Patent Rights in the US: Is the Pendulum Finally Swinging Back to Center?

3/10/2016

The US patent system has long struggled to strike a balance that both encourages patent rights and prevents patent abuse.

 

By Nirav Desai, Krishan Thakker, and Charles Wysocki

Full alert can also be read here.

The U.S. patent system has long struggled to strike a balance that both encourages patent rights and prevents patent abuse. Finding that balance requires giving patent owners the right amount of patent enforcement power, while also giving accused patent infringers the right amount of power to defend against patents. When the patent system gives patent holders too much power, it can lead to a "patent holdup" — where patents, even weak ones, can be acquired and asserted for the sole purpose of extracting money from operating companies. Faced with a system tilted in the patent owner’s favor, accused infringers are often too frightened to put up a fight, thereby stifling innovation. But when the patent system gives patent holders too little power, it can lead to "efficient infringement"—where patents, even strong ones, are useless to discourage infringement because infringers view the cost and risk of continued infringement as preferable to acknowledging the patent owner’s rights.

Over the last several years, faced with the perception that frivolous patent lawsuits were creating a patent-holdup problem,1  lawmakers responded with legislation aimed at curbing meritless lawsuits.In parallel, several judicial decisions made enforcement of U.S. patents more challenging for patent owners. This combination of legislation and jurisprudence has led to concerns that the pendulum of U.S. patent rights has swung too far away from patent owners in favor of alleged patent infringers, leading to problems with efficient infringement. Recently, however, new case-law developments may indicate a shift back toward the center, perhaps signaling an appropriate balance between patent rights and the freedom to innovate.

How Did We Get to Patent Holdup and Efficient Infringement?

The terms "non-practicing entity" and "patent troll" have become ubiquitous when describing an entity that acquires patents for the sole purpose of asserting them against companies to extract payment. Such lawsuits can be paralyzing, particularly for nascent and small businesses. Even when the patent is of dubious validity or the accused company does not actually infringe, many companies would settle the case for a fraction of the potential cost of litigation—often called "nuisance-value settlements"—in order to avoid the excessive cost of fighting a patent lawsuit. The potential consequences of fighting and losing compounded the feeling of being "held up", where a finding of infringement exposes the accused company to an enhanced, punitive damages award—up to triple the amount found by the jury—if infringement is determined to be "willful" or in "bad faith."3  Additionally, a losing company could be hit with a crippling injunction preventing it from selling the infringing product, further discouraging resistance against even the weakest claims of patent infringement.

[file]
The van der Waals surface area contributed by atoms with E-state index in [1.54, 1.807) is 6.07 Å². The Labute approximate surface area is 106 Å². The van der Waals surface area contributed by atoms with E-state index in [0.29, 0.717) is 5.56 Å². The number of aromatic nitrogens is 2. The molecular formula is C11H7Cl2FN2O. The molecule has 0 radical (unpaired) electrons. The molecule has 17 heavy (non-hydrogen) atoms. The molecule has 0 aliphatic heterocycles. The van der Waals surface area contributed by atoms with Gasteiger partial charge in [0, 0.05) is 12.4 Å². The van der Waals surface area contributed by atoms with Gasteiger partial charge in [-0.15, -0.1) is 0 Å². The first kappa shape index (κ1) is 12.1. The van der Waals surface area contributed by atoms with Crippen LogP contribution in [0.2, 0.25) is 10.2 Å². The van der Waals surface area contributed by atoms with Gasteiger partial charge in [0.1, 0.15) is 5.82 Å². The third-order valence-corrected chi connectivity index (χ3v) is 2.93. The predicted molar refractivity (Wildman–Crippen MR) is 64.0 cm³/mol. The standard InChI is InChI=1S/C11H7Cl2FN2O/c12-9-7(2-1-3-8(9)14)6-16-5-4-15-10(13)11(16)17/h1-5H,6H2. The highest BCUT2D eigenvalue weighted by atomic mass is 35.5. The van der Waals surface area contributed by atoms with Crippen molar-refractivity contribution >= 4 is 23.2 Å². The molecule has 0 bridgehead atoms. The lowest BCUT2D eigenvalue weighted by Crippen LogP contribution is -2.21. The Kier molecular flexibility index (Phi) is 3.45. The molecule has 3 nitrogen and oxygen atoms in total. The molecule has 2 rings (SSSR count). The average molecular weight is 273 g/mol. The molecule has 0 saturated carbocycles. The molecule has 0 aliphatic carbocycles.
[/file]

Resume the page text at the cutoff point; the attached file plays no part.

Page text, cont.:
The perception was that a patent-troll problem had arisen because the system had become too heavily tilted in favor of patent owners. In response, the legislature and judiciary were prompted to take action. And in the fight to address the patent holdup problem, many legitimate patents—and patent owners—have become collateral damaged.

First, perhaps the crown jewel in the war against patent trolls has been Congress’s passage of the America Invents Act ("AIA") on September 16, 2011. When President Obama signed the AIA into law, much of the discussion focused on the shift in the U.S. from a first-to-invent to a first-inventor-to-file patent system. While undoubtedly an important change, the AIA’s newly established Patent Trial and Appeal Board ("PTAB") proceedings for challenging the validity of issued patents have had a far more dramatic impact. To date, the PTAB has received around 5,500 petitions from accused infringers and others seeking to invalidate patents in PTAB proceedings.4 In the early days, the statistics still indicate that patent owners have an uphill battle when defending their patents at the PTAB.

Second, the Federal Circuit’s triad of decisions in Enfish, Bascom, and McRO Inc. a/k/a Planet Blue provide guidance that could help save software patents from invalidation under Alice. In Enfish, the Federal Circuit was asked to determine whether a self-referential data table constituted patent-eligible software under 35 U.S.C. § 101. After applying Alice’s two-step analysis, the panel ruled that it did.22 The panel construed the first step of Alice to ask "whether the focus of the claims is on the specific asserted improvement in computer capabilities [or ‘computer functionality’] (i.e., the self-referential table for a computer database) or, instead, on a process that qualifies as an ‘abstract idea’ for which computers are invoked merely as a tool."23 In its holding, the Federal Circuit recognized that software patents can be deemed patent eligible even if the invention is run on a general purpose computer and the improvement is not defined by reference to "physical components."24